People of the Waters - Paleoindian
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Mastodon mandible (lower jaw) with teeth. It could be anywhere from 9,600 years old, the youngest known mastodon, to 12,000 or more years old. It is a mature but young animal, meaning about 10 years old.
There was a high mortality rate among young males because they were pushed out of the herd. Climate change was taking a toll on these animals and was a huge factor in their decline. They had unique food needs and consumed about 300 pounds of browse per day. They also needed water and to eat either mineral salt or mineral clay to counter act the turpentine in their browse (turpentine formed from the large amount of conifers they ate). As the climate changed, the ideal environment for these animals shrank, thus condensing the herds into a smaller and smaller space. This resulted in competition for resources, and also made them more susceptible to predation by humans. Paleoindian hunters are known to have scavenged mastodon and mammoth heads, burying them to keep them from predators. The soil had a low-oxygen content and was good for preservation of meat. These caches were important energy food sources during the winter, and the head had a great deal of high-value food, like the brain.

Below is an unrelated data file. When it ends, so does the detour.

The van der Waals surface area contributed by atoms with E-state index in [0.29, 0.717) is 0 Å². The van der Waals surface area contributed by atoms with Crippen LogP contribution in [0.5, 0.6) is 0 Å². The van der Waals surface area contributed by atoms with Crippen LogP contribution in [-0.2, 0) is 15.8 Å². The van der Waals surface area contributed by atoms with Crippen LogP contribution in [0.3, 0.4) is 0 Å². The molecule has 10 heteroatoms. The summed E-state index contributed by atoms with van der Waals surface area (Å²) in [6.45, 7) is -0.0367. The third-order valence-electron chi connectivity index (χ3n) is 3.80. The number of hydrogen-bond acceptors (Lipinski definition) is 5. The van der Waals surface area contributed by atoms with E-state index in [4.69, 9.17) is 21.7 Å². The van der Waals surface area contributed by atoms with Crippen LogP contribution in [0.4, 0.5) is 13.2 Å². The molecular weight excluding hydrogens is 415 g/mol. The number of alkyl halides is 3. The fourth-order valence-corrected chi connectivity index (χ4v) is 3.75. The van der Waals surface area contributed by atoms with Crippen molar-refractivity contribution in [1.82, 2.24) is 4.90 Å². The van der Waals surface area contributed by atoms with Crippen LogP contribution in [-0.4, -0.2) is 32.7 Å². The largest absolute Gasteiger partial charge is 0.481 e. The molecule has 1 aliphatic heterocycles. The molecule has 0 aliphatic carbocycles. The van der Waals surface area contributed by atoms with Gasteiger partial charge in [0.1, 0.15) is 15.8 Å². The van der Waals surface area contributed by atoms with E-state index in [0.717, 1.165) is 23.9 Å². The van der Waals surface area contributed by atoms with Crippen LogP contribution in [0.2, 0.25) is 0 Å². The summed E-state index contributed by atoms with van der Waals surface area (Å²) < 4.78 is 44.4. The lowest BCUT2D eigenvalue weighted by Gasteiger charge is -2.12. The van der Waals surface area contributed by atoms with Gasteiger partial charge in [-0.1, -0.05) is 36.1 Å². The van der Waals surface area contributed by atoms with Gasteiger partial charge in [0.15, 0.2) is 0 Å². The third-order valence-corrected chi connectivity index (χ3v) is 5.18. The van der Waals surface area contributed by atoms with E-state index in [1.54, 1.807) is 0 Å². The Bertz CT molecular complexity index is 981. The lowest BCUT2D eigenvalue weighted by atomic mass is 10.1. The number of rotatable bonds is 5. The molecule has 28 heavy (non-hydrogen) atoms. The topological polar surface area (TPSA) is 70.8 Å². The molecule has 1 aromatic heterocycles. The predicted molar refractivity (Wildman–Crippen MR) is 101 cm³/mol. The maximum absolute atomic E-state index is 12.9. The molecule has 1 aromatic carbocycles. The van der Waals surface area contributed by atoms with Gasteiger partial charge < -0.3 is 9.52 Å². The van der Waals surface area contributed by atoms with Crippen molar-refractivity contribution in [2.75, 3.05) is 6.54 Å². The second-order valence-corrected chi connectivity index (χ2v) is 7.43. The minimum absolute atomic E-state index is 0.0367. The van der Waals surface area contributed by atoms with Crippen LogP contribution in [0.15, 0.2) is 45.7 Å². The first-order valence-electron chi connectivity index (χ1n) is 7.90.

Mitchell, Stephen D.
H-41.91 W-40.64 L-76.2 cm
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Amy Maile Photography Copyright 2017Amy Maile Photography Copyright 2017
Amy Maile Photography Copyright 2017Amy Maile Photography Copyright 2017